Medication Overuse Headaches
Medication Overuse Headaches
Natalie Roy, PharmD, MHealth Neurology Clinic
Background: It is widely accepted that abortive medications for acute headache relief can worsen headaches if used too often. The International Headache Society (IHS) categorizes medication overuse headache (MOH) types within the International Classification of Headache Disorders (ICHD). There are diagnostic criteria for various MOH types based on pharmacotherapy used; however, there is little consensus on the duration of use, amount, and type of medication needed to cause MOH.
We do not have definitive studies showing causality between high doses of abortive agents and worsening headaches, so a common conservative recommendation is to limit treatment to no more than 10 to 15 days per month to prevent headache frequency progression. In addition, medication withdrawal is often recommended as a first step in the treatment of frequent headaches. A recent article in Neurology questioned existing data regarding overuse of medications for headaches with the uncertainty that withdrawing these medications from people with frequent headaches solely to prevent or treat medication overuse headaches may be inappropriate.
Evidence: The argument presented by the recent Neurology article included evidence from studies focused on MOH. One longitudinal population-based study followed individuals with episodic migraines for a year and compared the types of medication used, frequency of medication used, and the frequency of headaches. After controlling for sex, headache frequency and severity, and preventive medication use, researchers found that people with episodic migraines who used medication containing opioids or barbituates were more likely to progress to chronic migraine than the reference group of acetaminophen users. Frequency of medication use by itself was not associated with chronic migraine incidence after controlling for headache frequency, although there was a dose-response relationship for frequency of use of barbiturates.
In addition, four studies considered whether MOH occurs when pain medications are used for other conditions. Two of these studies concluded that there was no association between regular or frequent use of medication for nonheadache pain and the development of chronic headache. The other two studies concluded that frequent analgesic use for nonheadache pain was associated with the development of chronic migraine only in those with a preexisting history of migraine.
On the other hand, others argue that evidence shows that the majority of patients with MOH improve after discontinuation of the overused medication, as does their responsiveness to preventative treatment. In addition, there have been studies looking at the importance of support for patients during medication withdrawal: one study showed that patients who received support from a headache nurse showed an increased chance of successful withdrawal from medications compared to those without support.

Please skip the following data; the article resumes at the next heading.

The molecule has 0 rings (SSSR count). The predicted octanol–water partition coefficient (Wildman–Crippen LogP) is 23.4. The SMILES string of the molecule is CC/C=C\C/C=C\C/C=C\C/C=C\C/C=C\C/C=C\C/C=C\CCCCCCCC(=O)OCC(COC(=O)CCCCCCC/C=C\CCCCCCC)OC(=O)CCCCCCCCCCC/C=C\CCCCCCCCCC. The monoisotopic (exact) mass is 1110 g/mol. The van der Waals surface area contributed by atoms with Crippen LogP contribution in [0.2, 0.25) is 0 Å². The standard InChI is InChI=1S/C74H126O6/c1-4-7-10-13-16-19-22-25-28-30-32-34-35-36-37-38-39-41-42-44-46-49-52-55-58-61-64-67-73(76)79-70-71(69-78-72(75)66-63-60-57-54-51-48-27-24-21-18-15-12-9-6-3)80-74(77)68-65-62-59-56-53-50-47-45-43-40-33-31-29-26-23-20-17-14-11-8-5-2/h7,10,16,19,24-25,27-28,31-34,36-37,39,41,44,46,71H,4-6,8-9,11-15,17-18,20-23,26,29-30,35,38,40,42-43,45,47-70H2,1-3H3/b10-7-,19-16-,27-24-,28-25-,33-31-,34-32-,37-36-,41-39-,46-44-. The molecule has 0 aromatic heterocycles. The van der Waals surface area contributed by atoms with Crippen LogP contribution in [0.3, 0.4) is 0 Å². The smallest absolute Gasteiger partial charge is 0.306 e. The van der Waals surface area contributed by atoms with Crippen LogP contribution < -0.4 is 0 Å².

The existence of MOH as a diagnostic category and as a potentially modifiable risk factor for headache chronification is well recognized by most headache specialists. However, the concept of MOH and its treatment has been uncomfortable for clinicians as the advice to patients to minimize or discontinue their most needed and likely safest medication is counterintuitive and seems to contradict the goal of minimizing pain.
It is difficult to truly study the effects of medication overuse. This type of study would require randomly assigning individuals to overuse or not overuse medication and compare rates of headache progression in the two groups. However, this would be unethical. Observational studies that show an association between frequency or type of medication used and worsening headache can provide useful prognostic information, but cannot answer the question of whether the association is bidirectional. Increased attention to this clinical gray area topic, more research, and available resources to patients and practitioners would be helpful.
Clinical Impact: The topic of MOH has provoked passionate debate among clinicians for years. There is conflicting evidence on appropriate management strategies. In order to best assess and treat patients with MOH, we should consider that characterization of frequently recurring headaches generally requires a headache diary to record information on pain and associated symptoms on a daily basis for at least a month. Sample diaries are available athttp://www.i-h-s.org. Shared decision-making models and a team-based approach are necessary in treating patients with MOH.
1. Scher AI, Rizzoli PB, Loder EW. Medication overuse headache: An entrenched idea in need of scrutiny. Neurology. 2017;89(12):1296-1304.
2. Louter MA, Robbins MS, Terwindt GM. Medication overuse headache: An ongoing debate. Neurology. 2017;89(12):1206-1207.
3. The International Classification of Headache Disorders, 3rd edition (beta version). Cephalalgia. 2013;33(9):629-808.
4. Pringsheim T, Davenport WJ, Marmura MJ, Schwedt TJ, Silberstein S. How to Apply the AHS Evidence Assessment of the Acute Treatment of Migraine in Adults to your Patient with Migraine. Headache. 2016;56(7):1194-200.